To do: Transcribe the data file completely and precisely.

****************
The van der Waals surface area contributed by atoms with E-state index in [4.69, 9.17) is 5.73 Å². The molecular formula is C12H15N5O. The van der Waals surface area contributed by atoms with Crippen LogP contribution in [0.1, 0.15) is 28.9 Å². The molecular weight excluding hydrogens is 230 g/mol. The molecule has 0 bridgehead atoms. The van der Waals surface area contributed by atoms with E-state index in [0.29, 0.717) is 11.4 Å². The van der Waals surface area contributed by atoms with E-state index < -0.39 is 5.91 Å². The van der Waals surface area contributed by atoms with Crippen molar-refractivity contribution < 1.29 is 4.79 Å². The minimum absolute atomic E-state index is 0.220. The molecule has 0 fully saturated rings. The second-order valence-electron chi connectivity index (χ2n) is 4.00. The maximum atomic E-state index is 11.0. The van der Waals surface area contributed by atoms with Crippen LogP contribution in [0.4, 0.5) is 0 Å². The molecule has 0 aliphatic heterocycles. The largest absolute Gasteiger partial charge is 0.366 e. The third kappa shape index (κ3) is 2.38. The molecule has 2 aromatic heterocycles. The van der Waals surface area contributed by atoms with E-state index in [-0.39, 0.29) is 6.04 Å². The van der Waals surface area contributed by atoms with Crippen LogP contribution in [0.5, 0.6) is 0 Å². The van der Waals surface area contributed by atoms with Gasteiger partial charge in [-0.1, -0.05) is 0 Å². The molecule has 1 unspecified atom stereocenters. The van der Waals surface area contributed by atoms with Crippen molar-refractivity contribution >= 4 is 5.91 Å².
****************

The van der Waals surface area contributed by atoms with E-state index in [4.69, 9.17) is 5.73 Å². The molecular formula is C12H15N5O. The van der Waals surface area contributed by atoms with Crippen LogP contribution in [0.1, 0.15) is 28.9 Å². The molecular weight excluding hydrogens is 230 g/mol. The molecule has 0 bridgehead atoms. The van der Waals surface area contributed by atoms with E-state index in [0.29, 0.717) is 11.4 Å². The van der Waals surface area contributed by atoms with E-state index < -0.39 is 5.91 Å². The van der Waals surface area contributed by atoms with Crippen molar-refractivity contribution < 1.29 is 4.79 Å². The minimum absolute atomic E-state index is 0.220. The molecule has 0 fully saturated rings. The second-order valence-electron chi connectivity index (χ2n) is 4.00. The maximum atomic E-state index is 11.0. The van der Waals surface area contributed by atoms with Crippen LogP contribution in [0.4, 0.5) is 0 Å². The molecule has 0 aliphatic heterocycles. The largest absolute Gasteiger partial charge is 0.366 e. The third kappa shape index (κ3) is 2.38. The molecule has 2 aromatic heterocycles. The van der Waals surface area contributed by atoms with E-state index in [-0.39, 0.29) is 6.04 Å². The van der Waals surface area contributed by atoms with Crippen LogP contribution in [0.5, 0.6) is 0 Å². The van der Waals surface area contributed by atoms with Gasteiger partial charge in [-0.1, -0.05) is 0 Å². The molecule has 1 unspecified atom stereocenters. The van der Waals surface area contributed by atoms with Crippen molar-refractivity contribution >= 4 is 5.91 Å².